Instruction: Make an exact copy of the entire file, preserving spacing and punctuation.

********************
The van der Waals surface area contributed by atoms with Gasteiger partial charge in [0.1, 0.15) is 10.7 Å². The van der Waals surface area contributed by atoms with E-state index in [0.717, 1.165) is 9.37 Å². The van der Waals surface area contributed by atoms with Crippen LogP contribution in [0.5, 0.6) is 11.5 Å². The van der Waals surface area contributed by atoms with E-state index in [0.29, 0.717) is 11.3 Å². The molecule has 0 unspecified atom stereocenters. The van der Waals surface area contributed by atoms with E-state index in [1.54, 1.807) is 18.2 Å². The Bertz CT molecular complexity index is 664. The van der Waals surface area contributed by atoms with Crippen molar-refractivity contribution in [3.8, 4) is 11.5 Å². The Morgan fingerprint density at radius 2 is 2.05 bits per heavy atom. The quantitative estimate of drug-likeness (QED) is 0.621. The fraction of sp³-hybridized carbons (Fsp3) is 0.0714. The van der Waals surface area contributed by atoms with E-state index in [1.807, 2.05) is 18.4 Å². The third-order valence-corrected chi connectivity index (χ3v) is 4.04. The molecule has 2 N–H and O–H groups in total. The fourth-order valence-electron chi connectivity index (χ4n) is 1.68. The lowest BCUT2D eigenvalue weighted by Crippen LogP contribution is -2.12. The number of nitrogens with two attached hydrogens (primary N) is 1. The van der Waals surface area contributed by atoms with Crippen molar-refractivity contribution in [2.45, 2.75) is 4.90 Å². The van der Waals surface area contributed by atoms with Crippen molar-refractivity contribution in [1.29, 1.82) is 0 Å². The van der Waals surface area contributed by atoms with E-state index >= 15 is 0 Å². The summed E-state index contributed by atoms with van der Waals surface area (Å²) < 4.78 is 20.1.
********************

The van der Waals surface area contributed by atoms with Gasteiger partial charge in [0.1, 0.15) is 10.7 Å². The van der Waals surface area contributed by atoms with E-state index in [0.717, 1.165) is 9.37 Å². The van der Waals surface area contributed by atoms with Crippen LogP contribution in [0.5, 0.6) is 11.5 Å². The van der Waals surface area contributed by atoms with E-state index in [0.29, 0.717) is 11.3 Å². The molecule has 0 unspecified atom stereocenters. The van der Waals surface area contributed by atoms with E-state index in [1.54, 1.807) is 18.2 Å². The Bertz CT molecular complexity index is 664. The van der Waals surface area contributed by atoms with Crippen molar-refractivity contribution in [3.8, 4) is 11.5 Å². The Morgan fingerprint density at radius 2 is 2.05 bits per heavy atom. The quantitative estimate of drug-likeness (QED) is 0.621. The fraction of sp³-hybridized carbons (Fsp3) is 0.0714. The van der Waals surface area contributed by atoms with E-state index in [1.807, 2.05) is 18.4 Å². The third-order valence-corrected chi connectivity index (χ3v) is 4.04. The molecule has 2 N–H and O–H groups in total. The fourth-order valence-electron chi connectivity index (χ4n) is 1.68. The lowest BCUT2D eigenvalue weighted by Crippen LogP contribution is -2.12. The number of nitrogens with two attached hydrogens (primary N) is 1. The van der Waals surface area contributed by atoms with Crippen molar-refractivity contribution in [2.45, 2.75) is 4.90 Å². The van der Waals surface area contributed by atoms with Crippen molar-refractivity contribution in [1.29, 1.82) is 0 Å². The van der Waals surface area contributed by atoms with E-state index >= 15 is 0 Å². The summed E-state index contributed by atoms with van der Waals surface area (Å²) < 4.78 is 20.1.